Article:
San Francisco Business Times | The Third Wave
The key to understanding AI’s current and future impact is its transformation of business processes.
A widespread misconception is that AI systems, including advanced robotics and digital bots, will gradually replace humans in one industry after another. Self-driving vehicles, for example, will one day replace taxi, delivery, and truck drivers. That may be true for certain jobs, but what we’ve found in our research is that, although AI can be deployed to automate certain functions, the technology’s greater power is in complementing and augmenting human capabilities.
In claims processing, for example, AI isn’t replacing the need for humans; instead, it’s doing the tedious grunt work, collecting data and doing a preliminary analysis, freeing human claims processors to focus on resolving complex cases. In essence, machines are doing what they do best: performing repetitive tasks, analyzing huge data sets, and handling routine cases. And humans are doing what they do best: resolving ambiguous information, exercising judgment in difficult cases, and dealing with dissatisfied customers. This kind of emerging symbiosis between man and machine is unlocking what we have called the third wave of business transformation.
Leading firms in many industries are now reimagining their processes to be more flexible, faster, and adaptable to the behaviors, preferences, and needs of their workers at a given moment. This adaptive capability is being driven by real-time data rather than by an a priori sequence of steps. The paradox is that although these processes are not standardized or routine, they can repeatedly deliver better outcomes. In fact, leading organizations have been able to bring to market individualized products and services (as opposed to the mass-produced goods of the past), as well as deliver profitable outcomes.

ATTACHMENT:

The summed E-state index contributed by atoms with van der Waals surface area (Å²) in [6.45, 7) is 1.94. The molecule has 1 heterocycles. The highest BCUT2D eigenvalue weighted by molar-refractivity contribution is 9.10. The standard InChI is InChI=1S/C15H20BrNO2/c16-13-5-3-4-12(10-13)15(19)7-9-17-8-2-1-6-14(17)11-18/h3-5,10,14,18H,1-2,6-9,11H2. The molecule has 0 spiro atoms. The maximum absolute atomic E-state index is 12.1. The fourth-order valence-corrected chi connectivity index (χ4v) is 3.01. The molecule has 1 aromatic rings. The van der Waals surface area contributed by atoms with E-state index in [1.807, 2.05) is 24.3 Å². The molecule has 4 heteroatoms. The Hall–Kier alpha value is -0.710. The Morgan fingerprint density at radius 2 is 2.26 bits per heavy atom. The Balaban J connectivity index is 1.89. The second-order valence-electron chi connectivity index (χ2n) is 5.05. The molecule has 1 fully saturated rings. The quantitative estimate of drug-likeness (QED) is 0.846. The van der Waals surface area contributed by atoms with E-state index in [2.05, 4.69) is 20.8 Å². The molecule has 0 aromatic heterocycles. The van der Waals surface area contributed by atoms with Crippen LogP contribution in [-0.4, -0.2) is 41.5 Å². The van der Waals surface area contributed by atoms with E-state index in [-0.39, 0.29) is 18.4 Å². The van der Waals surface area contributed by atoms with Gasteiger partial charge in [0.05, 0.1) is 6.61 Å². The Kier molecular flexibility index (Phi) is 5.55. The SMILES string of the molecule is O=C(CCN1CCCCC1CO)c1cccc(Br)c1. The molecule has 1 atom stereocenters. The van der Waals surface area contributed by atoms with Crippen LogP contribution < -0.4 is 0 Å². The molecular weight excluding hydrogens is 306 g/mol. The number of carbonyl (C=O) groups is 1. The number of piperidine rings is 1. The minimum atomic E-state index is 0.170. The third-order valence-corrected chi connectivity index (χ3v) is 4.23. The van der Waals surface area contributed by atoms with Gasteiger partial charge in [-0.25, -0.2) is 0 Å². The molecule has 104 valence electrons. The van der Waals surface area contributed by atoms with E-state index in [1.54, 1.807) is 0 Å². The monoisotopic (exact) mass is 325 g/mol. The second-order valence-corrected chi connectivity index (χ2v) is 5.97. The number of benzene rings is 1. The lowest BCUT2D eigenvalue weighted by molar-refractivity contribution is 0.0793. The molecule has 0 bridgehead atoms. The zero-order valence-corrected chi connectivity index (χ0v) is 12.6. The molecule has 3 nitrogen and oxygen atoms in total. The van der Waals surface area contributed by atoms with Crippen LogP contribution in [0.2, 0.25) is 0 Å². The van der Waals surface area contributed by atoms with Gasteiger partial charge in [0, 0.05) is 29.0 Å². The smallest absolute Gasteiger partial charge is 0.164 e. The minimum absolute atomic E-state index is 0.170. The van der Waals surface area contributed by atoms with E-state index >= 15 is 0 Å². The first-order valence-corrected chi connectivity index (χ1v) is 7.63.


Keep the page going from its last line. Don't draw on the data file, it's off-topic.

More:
Filling the “Missing Middle”
Unfortunately, popular culture has long promoted a man-versus-machine view—think of movies such as 2001: A Space Odyssey and the Terminator series. The idea of intelligent machines as a potential threat to mankind has a long history and has resulted in many executives adopting a somewhat similar perspective, thinking exclusively of machines as threatening to replace humans. But that view is not only woefully misguided; it’s also perniciously shortsighted.
The simple truth is that machines are not taking over the world, nor are they obviating the need for humans in the workplace. In this current era of business process transformation, AI systems are not wholesale replacing us; rather, they are amplifying our skills and collaborating with us to achieve productivity gains that have previously not been possible.
As you shall see in this book, the third wave has created a huge, dynamic, and diverse space in which humans and machines collaborate to attain orders-of-magnitude increases in business performance. We call this the “missing middle”—“missing” because almost no one talks about it, and only a small fraction of companies are working to fill this crucial gap.
In the missing middle, humans work with smart machines to exploit what each party does best. Humans, for example, are needed to develop, train, and manage various AI applications. In doing so, they are enabling those systems to function as true collaborative partners. For their part, machines in the missing middle are helping people to punch above their weight, providing them with superhuman capabilities, such as the ability to process and analyze copious amounts of data from myriad sources in real-time. Machines are augmenting human capabilities.
In the missing middle, humans and machines aren’t adversaries, fighting for each other’s jobs. Instead, they are symbiotic partners, each pushing the other to higher levels of performance. Moreover, in the missing middle, companies can reimagine their business processes to take advantage of collaborative teams of humans working alongside machines.
Extract from the introduction of ‘Human + Machine: Reimagining Work in the Age of AI’ by Paul Daugherty and H. James’, (c) copyright 2018 Accenture global Solutions Limited. All rights reserved. Permission to reproduce by Harvard Business Publishing, firstname.lastname@example.org.
Source: San Francisco Business Times